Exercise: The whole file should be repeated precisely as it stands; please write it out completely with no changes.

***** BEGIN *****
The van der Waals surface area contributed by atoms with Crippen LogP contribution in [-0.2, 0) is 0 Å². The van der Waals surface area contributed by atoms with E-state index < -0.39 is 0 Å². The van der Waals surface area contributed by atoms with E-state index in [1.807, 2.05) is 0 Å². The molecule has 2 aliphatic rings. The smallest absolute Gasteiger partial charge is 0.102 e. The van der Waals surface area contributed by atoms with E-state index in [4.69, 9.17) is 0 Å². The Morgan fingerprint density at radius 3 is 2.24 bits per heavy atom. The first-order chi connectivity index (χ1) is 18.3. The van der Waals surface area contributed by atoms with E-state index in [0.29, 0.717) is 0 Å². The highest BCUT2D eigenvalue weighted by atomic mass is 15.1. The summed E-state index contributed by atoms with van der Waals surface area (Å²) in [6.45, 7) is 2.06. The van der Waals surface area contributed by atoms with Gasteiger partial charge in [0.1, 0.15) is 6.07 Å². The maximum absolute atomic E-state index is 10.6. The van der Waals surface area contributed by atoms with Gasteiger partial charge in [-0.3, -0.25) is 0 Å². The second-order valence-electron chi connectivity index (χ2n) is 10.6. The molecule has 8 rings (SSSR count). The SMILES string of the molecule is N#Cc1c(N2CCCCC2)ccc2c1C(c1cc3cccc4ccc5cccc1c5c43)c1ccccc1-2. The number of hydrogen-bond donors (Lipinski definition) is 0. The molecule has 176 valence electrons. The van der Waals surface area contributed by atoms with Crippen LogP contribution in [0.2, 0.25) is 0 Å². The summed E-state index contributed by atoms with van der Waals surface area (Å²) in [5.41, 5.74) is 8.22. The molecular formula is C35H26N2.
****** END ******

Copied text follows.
The van der Waals surface area contributed by atoms with Crippen LogP contribution in [-0.2, 0) is 0 Å². The van der Waals surface area contributed by atoms with E-state index < -0.39 is 0 Å². The van der Waals surface area contributed by atoms with E-state index in [1.807, 2.05) is 0 Å². The molecule has 2 aliphatic rings. The smallest absolute Gasteiger partial charge is 0.102 e. The van der Waals surface area contributed by atoms with E-state index in [4.69, 9.17) is 0 Å². The Morgan fingerprint density at radius 3 is 2.24 bits per heavy atom. The first-order chi connectivity index (χ1) is 18.3. The van der Waals surface area contributed by atoms with E-state index in [0.29, 0.717) is 0 Å². The highest BCUT2D eigenvalue weighted by atomic mass is 15.1. The summed E-state index contributed by atoms with van der Waals surface area (Å²) in [6.45, 7) is 2.06. The van der Waals surface area contributed by atoms with Gasteiger partial charge in [0.1, 0.15) is 6.07 Å². The maximum absolute atomic E-state index is 10.6. The van der Waals surface area contributed by atoms with Gasteiger partial charge in [-0.3, -0.25) is 0 Å². The second-order valence-electron chi connectivity index (χ2n) is 10.6. The molecule has 8 rings (SSSR count). The SMILES string of the molecule is N#Cc1c(N2CCCCC2)ccc2c1C(c1cc3cccc4ccc5cccc1c5c43)c1ccccc1-2. The number of hydrogen-bond donors (Lipinski definition) is 0. The molecule has 176 valence electrons. The van der Waals surface area contributed by atoms with Crippen LogP contribution in [0.2, 0.25) is 0 Å². The summed E-state index contributed by atoms with van der Waals surface area (Å²) in [5.41, 5.74) is 8.22. The molecular formula is C35H26N2.